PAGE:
She sits carelessly at the edge
of my weakened eyes.
I know what she wants.
I know what she needs.
She flits in and out of our
lives, carrying a depth we
One day, she’s showering snow,
the next, she’s spitting rain down
on us and I am ready for her to
make up her mind.
I step outside to a burst of
cold air that wraps me up
instantly and settles in every
agile joint and I wince.
I layer up to deal with the
bitterness of her breath; my head
is completely covered.
My arms are flailing in protest.
What will the rest of this day bring?
It is half-past 10 in the morning;
the thermostat hasn’t budged.
I sneak back inside from a
dreaded walk, douse my hands
in warm water and soap,
and, crawl under the comfort
of a thick blanket.
The other day, she blew a bit of
sun in our direction, falsifying
I thought for sure, she’d
nestle up in my corner
and bank in on consistency.
I was wrong.
I talk to Winter. I tell her
how much I love her,
how much I appreciate her
yearly appearance, but we
have our disagreements.
I’m willing to acknowledge them
if she’s willing to be an adult
about her wishy-washy ways.
It is a quarter to 2 and the
afternoon is lingering on,
teasing me with her
physique. I’ve decided I’m
done being a toy for Winter.
She can run those
mind games on someone
Lune #11 of 25
the sun-beaten wind
and kisses the trees
*A lune (rhymes with moon) is a very short poem. It has only three lines. It is similar to a haiku. A haiku has three lines, and it follows a 5/7/5 syllable pattern. The lune’s syllable pattern is 5/3/5. Since the middle line is limited to three syllables, it is often the shortest line of the three. This makes a lune curve a bit like a crescent moon.
For the next twenty-five days, except Saturdays and Sundays, I will share a lune with each of you. This is Lune #11 of this project.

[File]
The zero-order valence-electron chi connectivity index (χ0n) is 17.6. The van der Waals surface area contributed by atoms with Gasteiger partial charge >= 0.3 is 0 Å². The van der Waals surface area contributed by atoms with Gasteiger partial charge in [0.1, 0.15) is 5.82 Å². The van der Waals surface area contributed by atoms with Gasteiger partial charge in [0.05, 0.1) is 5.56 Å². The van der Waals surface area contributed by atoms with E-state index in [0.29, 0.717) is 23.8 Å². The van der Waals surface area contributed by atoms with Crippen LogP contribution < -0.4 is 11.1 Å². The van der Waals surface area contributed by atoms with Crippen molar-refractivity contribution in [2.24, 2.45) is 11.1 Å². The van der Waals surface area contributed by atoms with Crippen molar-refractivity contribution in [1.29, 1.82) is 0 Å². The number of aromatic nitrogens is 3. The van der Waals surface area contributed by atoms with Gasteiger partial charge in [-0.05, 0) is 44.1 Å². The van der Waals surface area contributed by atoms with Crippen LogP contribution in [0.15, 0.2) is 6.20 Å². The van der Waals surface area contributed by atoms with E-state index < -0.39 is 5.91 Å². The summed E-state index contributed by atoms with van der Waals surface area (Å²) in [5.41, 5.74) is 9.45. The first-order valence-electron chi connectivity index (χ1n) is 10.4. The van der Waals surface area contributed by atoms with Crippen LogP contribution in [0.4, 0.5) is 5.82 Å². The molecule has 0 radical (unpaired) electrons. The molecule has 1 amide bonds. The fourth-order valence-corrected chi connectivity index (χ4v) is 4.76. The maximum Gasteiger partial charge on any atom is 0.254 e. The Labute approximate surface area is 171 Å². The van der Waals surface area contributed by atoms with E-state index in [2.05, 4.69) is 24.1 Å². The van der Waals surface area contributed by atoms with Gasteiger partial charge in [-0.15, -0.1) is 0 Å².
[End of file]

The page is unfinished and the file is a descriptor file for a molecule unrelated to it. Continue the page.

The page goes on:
I will save a slither of humanity
for you, my cards held tightly
in my hand.
Do you have any hearts, my love?
I wonder at the gates of your
quivering lips, yearn to know
of the overwhelming tides that
broach upon your waters.
How can I buoy you?
This corybantic life has no end,
we race for a place in this world,
yet our souls have already
outlived the past.
You say that the mystics
won’t allow you to love,
your heart is trapped in
a closet, confined to darkness.
How then will I bring you
I have given you life in
the oddest of places,
conjured up beauty indescribable
and attached it to your eyes.
To those who don’t know you,
they know you through me.
This isn’t enough, though.
You slit your wrists, cleverly
avoiding consequences like
you’re famous for doing and I
swallow every condolence,
aching from your premature exit.
Oh love, where can I go
to be free of you, the you
I cannot know?
The fox in the woods
hunts for prey.
The bear hibernates, full
from months of gluttony.
The raven caws at dawn.
And I . . .
I burrow myself
in a time that can never
reveal who we are.
The saga always
nicknames aren’t what most aspire to.
we’re often saddled with descriptions
that lessen our personality,
but “the little Monster” suits Jernee.
on walks, she sets her eyes
curiously on nature’s green gifts,
sniffing out the elite versus the subpar.
she has a system.
I am watchful, yet patient.
I admire her investigative process, her
obsession with marking her territory.
I give her space to explore
crumbled earth between her toes,
the dust settling on her paws
becomes a lickable treat after two miles.
we break for hydration and deep breaths,
neither of us — as young as we feel.
during Winter, the dew-drenched grass
is slick and tricky but doesn’t trip
the quick pace of a four-legged athlete.
she glides through the sea of green
life is less difficult with her around.
the walks we take, they are glue
for pieces of me prone to breaking and
in need of constant repair.
she senses my love for them, for her.
in every step, I witness a pet
who is confident in her role as
caregiver, as companion.
I don’t have to be anyone else.
she gives me space to adapt
whenever adaptation is necessary.
I favor the weekend morning walk.
we stroll and strut and spend
our time wisely.
just us, the wind, God, and the clouds…
and the knowledge of a connection
between a woman and her dog.
My little dog — a heartbeat at my feet. ©Edith Wharton
This is my eleventh year with Jernee by my side. You may hear people say, “I don’t know who rescued who,” but I do know and I can say without one shadow of doubt, that with her — I am much better. With her, I am alive.